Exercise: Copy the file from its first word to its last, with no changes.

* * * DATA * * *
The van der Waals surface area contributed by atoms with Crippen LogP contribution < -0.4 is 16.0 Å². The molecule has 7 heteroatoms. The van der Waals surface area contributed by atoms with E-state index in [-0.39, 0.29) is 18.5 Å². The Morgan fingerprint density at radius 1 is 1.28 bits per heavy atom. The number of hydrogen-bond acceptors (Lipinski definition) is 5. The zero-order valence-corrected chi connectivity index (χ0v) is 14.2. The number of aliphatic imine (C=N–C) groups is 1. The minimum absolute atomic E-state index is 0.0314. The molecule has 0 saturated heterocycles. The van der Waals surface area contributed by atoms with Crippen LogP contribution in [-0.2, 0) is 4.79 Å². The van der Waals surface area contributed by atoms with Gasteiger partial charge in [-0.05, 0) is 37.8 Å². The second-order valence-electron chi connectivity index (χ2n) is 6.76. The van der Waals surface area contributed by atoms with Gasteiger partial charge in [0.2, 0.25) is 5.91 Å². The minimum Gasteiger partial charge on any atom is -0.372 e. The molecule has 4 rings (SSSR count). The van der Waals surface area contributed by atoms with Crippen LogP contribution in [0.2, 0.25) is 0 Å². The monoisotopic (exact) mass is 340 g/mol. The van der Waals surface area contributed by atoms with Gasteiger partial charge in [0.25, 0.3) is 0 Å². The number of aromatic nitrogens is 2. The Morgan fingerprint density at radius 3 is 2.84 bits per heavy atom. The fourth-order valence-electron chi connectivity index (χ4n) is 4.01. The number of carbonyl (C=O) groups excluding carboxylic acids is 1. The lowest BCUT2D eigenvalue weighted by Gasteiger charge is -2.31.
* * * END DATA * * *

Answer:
The van der Waals surface area contributed by atoms with Crippen LogP contribution < -0.4 is 16.0 Å². The molecule has 7 heteroatoms. The van der Waals surface area contributed by atoms with E-state index in [-0.39, 0.29) is 18.5 Å². The Morgan fingerprint density at radius 1 is 1.28 bits per heavy atom. The number of hydrogen-bond acceptors (Lipinski definition) is 5. The zero-order valence-corrected chi connectivity index (χ0v) is 14.2. The number of aliphatic imine (C=N–C) groups is 1. The minimum absolute atomic E-state index is 0.0314. The molecule has 0 saturated heterocycles. The van der Waals surface area contributed by atoms with Crippen LogP contribution in [-0.2, 0) is 4.79 Å². The van der Waals surface area contributed by atoms with Gasteiger partial charge in [-0.05, 0) is 37.8 Å². The second-order valence-electron chi connectivity index (χ2n) is 6.76. The van der Waals surface area contributed by atoms with Gasteiger partial charge in [0.2, 0.25) is 5.91 Å². The minimum Gasteiger partial charge on any atom is -0.372 e. The molecule has 4 rings (SSSR count). The van der Waals surface area contributed by atoms with Crippen LogP contribution in [0.2, 0.25) is 0 Å². The monoisotopic (exact) mass is 340 g/mol. The van der Waals surface area contributed by atoms with Gasteiger partial charge in [0.25, 0.3) is 0 Å². The number of aromatic nitrogens is 2. The Morgan fingerprint density at radius 3 is 2.84 bits per heavy atom. The fourth-order valence-electron chi connectivity index (χ4n) is 4.01. The number of carbonyl (C=O) groups excluding carboxylic acids is 1. The lowest BCUT2D eigenvalue weighted by Gasteiger charge is -2.31.